Last Updated on August 13, 2022

Most likely, if you don’t litter train or potty train your rabbits, they will poop and pee here and there. While they do it to mark their territory, neutering or spaying the bunnies can save you a good deal.

But before that, you must learn how to potty train a Holland Lop bunny if you want to pet one! We have listed the easiest way to do it!

Step by Step Potty Training Holland Lop Bunny

The process isn’t that tough if your bunny is young. However, you can litter train an adult bunny too. Here are the steps that you will need to follow for potty training the kit!

Step by Step Potty Training Holland Lop Bunny

Step 1: Decide the Right Time To Place the Litter Box

So, you have got your favorite Holland Lop in your hand and you are on the way home. When you come home, you have to keep the bunny in a cage to ensure the safety of the pet. Make sure you buy the cage before you bring your rabbit home.

Right after bringing it home, you must place it inside the cage. Do not let the rabbit roam around your house in this situation. Keep it inside the cage and leave it alone for a while. Do not put the litter box inside the cage right when you get your rabbit inside it.

Otherwise, the rabbit won’t understand why the litter box is there and will eventually poop here and there. Instead, wait for it to poop and urinate.

Step 2: Identify the Place to Set the Litter Box

After placing him inside it, wait and check where he prefers to go when it’s time to urinate. They will leave there dropping here and there on the first day.

Don’t bother about it much; instead, take an intensive look at where the Holland Lop urinates. That’s the spot where you need to place the litter box. 

The nature of the rabbits and most animals like them are the same, they remember the spot of their bathroom by the smell. And if you set the litter box there, it will go to the same spot when it feels like going to the bathroom.

Step 3: Taking the Rabbit Out of the Cage

You might feel like taking him out and letting him enjoy in your house. But make sure you don’t do it unless the bunny learns how to use the bathroom.

Once you place the litter box inside the cage, and the bunny starts using it every time it needs to go to the toilet, you are free to take him out of the cage for a while. Let it play for a while outside the cage.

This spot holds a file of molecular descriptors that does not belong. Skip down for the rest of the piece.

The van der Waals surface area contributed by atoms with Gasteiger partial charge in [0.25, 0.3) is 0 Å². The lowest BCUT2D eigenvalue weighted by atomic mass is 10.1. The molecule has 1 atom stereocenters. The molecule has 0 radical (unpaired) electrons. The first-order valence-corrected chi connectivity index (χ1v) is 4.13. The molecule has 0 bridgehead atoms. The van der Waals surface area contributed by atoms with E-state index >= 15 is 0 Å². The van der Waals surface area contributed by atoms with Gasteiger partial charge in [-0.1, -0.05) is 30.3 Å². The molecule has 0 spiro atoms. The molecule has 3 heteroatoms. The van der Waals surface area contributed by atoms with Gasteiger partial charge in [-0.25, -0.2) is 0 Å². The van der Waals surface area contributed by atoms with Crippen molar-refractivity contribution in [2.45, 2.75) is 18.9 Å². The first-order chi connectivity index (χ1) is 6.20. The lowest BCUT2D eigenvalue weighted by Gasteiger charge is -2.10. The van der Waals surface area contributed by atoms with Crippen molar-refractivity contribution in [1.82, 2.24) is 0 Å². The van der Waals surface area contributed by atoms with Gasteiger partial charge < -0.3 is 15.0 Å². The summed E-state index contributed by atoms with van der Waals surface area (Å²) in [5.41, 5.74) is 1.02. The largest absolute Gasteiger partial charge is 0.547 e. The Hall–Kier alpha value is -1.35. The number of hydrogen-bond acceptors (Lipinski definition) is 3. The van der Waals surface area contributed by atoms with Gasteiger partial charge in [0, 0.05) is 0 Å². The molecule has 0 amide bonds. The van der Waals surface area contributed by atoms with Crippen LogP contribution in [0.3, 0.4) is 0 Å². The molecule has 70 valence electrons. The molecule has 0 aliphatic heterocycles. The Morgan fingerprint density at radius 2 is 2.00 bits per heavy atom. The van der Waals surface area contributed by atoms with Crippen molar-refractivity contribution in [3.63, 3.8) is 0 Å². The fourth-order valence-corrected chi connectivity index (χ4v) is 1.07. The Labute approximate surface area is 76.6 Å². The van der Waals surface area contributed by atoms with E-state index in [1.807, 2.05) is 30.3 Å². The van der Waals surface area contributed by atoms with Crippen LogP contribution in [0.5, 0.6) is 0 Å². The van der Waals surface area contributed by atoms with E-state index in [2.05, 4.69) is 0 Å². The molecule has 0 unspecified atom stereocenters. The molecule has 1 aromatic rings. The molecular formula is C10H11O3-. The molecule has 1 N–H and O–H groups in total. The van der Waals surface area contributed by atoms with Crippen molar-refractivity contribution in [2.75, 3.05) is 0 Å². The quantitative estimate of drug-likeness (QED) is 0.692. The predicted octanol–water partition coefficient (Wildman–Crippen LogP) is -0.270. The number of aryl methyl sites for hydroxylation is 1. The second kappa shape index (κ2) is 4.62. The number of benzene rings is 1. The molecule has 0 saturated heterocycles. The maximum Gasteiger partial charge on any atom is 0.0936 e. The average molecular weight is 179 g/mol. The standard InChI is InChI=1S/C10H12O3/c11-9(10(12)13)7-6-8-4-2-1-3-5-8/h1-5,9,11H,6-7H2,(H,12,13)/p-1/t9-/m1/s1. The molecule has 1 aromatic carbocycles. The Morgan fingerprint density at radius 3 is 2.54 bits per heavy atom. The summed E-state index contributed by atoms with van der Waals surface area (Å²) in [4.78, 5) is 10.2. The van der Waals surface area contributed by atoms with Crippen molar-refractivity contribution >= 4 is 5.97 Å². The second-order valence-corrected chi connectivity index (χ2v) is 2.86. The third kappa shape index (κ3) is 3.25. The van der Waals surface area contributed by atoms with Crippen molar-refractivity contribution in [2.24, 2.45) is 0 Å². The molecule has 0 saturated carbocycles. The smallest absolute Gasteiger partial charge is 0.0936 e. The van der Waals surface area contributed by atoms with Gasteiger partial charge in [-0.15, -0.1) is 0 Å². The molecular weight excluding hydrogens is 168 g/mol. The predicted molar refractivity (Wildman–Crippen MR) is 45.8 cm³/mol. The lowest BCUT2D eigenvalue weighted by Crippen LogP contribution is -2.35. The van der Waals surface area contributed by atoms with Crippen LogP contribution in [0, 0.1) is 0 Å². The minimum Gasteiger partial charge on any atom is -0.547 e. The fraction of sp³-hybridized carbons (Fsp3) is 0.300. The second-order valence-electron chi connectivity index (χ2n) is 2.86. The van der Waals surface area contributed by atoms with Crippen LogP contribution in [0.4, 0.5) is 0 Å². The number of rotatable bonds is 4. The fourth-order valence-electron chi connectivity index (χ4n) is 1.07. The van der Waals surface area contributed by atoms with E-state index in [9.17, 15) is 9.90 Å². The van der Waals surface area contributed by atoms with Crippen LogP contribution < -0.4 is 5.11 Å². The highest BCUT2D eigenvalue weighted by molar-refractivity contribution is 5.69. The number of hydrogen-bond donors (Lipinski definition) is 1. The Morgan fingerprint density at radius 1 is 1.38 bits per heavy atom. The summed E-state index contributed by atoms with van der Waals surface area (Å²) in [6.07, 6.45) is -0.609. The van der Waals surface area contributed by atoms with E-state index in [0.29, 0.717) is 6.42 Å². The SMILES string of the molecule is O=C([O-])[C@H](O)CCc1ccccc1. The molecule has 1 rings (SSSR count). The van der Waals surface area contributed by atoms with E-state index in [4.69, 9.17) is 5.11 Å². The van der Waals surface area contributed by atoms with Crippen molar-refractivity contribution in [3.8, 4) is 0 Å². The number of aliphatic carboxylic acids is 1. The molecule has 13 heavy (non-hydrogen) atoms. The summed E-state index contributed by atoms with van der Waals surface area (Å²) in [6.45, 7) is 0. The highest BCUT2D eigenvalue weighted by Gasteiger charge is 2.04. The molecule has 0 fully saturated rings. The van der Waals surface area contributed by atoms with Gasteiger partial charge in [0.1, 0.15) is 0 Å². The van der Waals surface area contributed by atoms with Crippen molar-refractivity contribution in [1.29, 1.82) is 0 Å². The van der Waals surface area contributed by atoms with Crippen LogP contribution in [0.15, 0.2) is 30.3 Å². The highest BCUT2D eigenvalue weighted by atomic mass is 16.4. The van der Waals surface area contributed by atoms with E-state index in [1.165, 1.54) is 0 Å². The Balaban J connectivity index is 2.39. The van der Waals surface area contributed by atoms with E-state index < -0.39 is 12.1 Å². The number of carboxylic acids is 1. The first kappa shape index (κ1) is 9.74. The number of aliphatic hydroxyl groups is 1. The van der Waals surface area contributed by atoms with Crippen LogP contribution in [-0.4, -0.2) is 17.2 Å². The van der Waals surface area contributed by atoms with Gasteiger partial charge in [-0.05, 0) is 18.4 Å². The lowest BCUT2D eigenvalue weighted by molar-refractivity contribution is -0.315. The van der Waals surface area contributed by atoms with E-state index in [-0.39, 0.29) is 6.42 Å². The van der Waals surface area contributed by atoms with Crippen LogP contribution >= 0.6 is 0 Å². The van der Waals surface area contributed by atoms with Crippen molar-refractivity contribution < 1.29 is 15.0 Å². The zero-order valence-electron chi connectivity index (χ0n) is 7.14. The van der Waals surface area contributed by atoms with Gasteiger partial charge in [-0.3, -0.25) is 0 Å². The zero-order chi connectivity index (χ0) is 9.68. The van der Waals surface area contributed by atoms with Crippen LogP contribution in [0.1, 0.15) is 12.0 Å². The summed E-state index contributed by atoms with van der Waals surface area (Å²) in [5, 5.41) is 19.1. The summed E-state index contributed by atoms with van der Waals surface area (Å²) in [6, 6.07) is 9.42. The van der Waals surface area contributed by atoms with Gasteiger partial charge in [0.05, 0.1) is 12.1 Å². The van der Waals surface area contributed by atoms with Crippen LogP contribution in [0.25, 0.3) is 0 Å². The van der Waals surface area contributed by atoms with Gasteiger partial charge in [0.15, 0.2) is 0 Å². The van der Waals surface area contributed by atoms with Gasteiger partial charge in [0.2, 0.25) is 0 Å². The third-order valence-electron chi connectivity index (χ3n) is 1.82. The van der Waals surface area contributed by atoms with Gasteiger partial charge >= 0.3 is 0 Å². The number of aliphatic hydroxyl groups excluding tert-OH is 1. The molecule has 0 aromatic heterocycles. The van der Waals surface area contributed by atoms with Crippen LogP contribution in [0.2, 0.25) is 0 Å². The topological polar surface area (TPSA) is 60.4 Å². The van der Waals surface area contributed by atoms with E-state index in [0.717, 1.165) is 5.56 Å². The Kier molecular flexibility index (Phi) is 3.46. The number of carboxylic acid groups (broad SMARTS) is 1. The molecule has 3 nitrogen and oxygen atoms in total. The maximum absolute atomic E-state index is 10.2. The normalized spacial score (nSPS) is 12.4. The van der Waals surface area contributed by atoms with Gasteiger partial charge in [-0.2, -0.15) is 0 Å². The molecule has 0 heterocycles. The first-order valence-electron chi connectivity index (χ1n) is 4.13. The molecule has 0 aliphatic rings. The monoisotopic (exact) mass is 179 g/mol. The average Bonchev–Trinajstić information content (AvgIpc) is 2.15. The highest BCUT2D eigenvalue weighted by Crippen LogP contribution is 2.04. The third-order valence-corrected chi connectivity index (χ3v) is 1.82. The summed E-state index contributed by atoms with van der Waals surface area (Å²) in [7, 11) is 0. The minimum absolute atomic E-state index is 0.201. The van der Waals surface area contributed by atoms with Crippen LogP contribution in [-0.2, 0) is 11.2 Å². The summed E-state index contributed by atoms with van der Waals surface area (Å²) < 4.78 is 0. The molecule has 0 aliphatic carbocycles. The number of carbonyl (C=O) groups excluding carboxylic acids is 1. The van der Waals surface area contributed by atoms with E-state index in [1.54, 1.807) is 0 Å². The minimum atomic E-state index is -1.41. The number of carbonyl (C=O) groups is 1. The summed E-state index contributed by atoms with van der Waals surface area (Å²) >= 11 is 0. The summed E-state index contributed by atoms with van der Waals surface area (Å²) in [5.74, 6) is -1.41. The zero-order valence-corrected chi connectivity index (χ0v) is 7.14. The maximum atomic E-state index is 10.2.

Step 4: Noticing the Nature

Well, so, now the rabbit has learned where his litter box is, right?

Now they will be able to go to their bathroom even if they are out of the cage. But there’s a thing, it won’t happen for every rabbit. So, when you let them play out of their cage in your house, make sure you notice what he is doing.

For the first few days, you must keep your eyes on the bunny. At times, you will see your rabbit urinating on your floor. That’s nasty, right? To teach him the accurate place for urinating, gently, take your bunny and place him in the cage.

In this way, your rabbit will learn to go to the litter box even if it is out. Also, make sure you keep the cage door open when you let it play inside your house.  Once it gets to associate with the litter box, it won’t go anywhere else when it comes to having its potty or urinating.

Potty training isn’t tough, so isn’t breeding these bunnies. Check out how to breed Holland Lops if you want more pets like them!

Step 5: Replacing the Litter

Once the bunny has learned how to use the litter box, you might feel like keeping the litter box clean all the time. But no, that’s not how it works.

As we have mentioned above, the rabbit remembers where it urinated last time via the smell, you have to make sure that the smell stays! For cleaning the litter box and replacing it with new litter, we recommend you do it once or twice a week.

Do not clean the litter box every time your bunny uses it. Keep in mind that if they can’t smell it, they will choose a new bathroom forgetting the previous one!

Wrap Up

When you have a newborn Holland Lop bunny in your house, it’s best to start the litter training within. As soon as they get out of their nest, try to start the litter training process. In the case of the adults, do it when you bring them home!

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